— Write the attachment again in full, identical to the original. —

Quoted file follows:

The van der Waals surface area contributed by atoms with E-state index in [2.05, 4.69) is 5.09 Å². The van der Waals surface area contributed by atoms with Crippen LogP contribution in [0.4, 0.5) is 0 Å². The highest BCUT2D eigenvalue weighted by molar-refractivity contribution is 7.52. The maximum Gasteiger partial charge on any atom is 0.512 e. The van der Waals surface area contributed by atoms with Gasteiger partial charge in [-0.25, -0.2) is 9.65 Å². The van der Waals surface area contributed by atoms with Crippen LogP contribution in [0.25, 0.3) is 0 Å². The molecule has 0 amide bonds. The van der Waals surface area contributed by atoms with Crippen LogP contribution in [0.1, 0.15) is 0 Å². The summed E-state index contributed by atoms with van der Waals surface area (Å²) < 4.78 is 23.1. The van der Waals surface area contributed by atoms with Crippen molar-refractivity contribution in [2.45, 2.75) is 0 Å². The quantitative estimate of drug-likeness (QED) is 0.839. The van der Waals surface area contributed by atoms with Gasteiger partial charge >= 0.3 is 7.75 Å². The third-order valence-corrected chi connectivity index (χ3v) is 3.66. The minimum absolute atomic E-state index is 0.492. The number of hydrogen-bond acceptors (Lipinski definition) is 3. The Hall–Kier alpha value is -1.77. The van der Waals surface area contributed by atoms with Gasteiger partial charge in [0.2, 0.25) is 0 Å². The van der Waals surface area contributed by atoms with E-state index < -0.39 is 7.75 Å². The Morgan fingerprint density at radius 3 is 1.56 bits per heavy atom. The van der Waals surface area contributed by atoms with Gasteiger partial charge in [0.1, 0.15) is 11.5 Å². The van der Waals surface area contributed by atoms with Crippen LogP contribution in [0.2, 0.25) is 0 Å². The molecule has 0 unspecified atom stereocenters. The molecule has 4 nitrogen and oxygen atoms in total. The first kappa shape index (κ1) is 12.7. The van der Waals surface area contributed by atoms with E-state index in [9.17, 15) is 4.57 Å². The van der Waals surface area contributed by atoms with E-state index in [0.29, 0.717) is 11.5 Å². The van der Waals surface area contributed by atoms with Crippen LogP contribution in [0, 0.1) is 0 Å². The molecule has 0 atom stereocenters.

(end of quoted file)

The van der Waals surface area contributed by atoms with E-state index in [2.05, 4.69) is 5.09 Å². The van der Waals surface area contributed by atoms with Crippen LogP contribution in [0.4, 0.5) is 0 Å². The highest BCUT2D eigenvalue weighted by molar-refractivity contribution is 7.52. The maximum Gasteiger partial charge on any atom is 0.512 e. The van der Waals surface area contributed by atoms with Gasteiger partial charge in [-0.25, -0.2) is 9.65 Å². The van der Waals surface area contributed by atoms with Crippen LogP contribution in [0.25, 0.3) is 0 Å². The molecule has 0 amide bonds. The van der Waals surface area contributed by atoms with Crippen LogP contribution in [0.1, 0.15) is 0 Å². The summed E-state index contributed by atoms with van der Waals surface area (Å²) < 4.78 is 23.1. The van der Waals surface area contributed by atoms with Crippen molar-refractivity contribution in [2.45, 2.75) is 0 Å². The quantitative estimate of drug-likeness (QED) is 0.839. The van der Waals surface area contributed by atoms with Gasteiger partial charge >= 0.3 is 7.75 Å². The third-order valence-corrected chi connectivity index (χ3v) is 3.66. The minimum absolute atomic E-state index is 0.492. The number of hydrogen-bond acceptors (Lipinski definition) is 3. The Hall–Kier alpha value is -1.77. The van der Waals surface area contributed by atoms with Gasteiger partial charge in [0.2, 0.25) is 0 Å². The van der Waals surface area contributed by atoms with E-state index < -0.39 is 7.75 Å². The Morgan fingerprint density at radius 3 is 1.56 bits per heavy atom. The van der Waals surface area contributed by atoms with Gasteiger partial charge in [0.1, 0.15) is 11.5 Å². The van der Waals surface area contributed by atoms with Crippen LogP contribution in [0.2, 0.25) is 0 Å². The molecule has 0 unspecified atom stereocenters. The molecule has 4 nitrogen and oxygen atoms in total. The first kappa shape index (κ1) is 12.7. The van der Waals surface area contributed by atoms with E-state index in [9.17, 15) is 4.57 Å². The van der Waals surface area contributed by atoms with E-state index in [0.29, 0.717) is 11.5 Å². The van der Waals surface area contributed by atoms with Crippen LogP contribution in [0, 0.1) is 0 Å². The molecule has 0 atom stereocenters.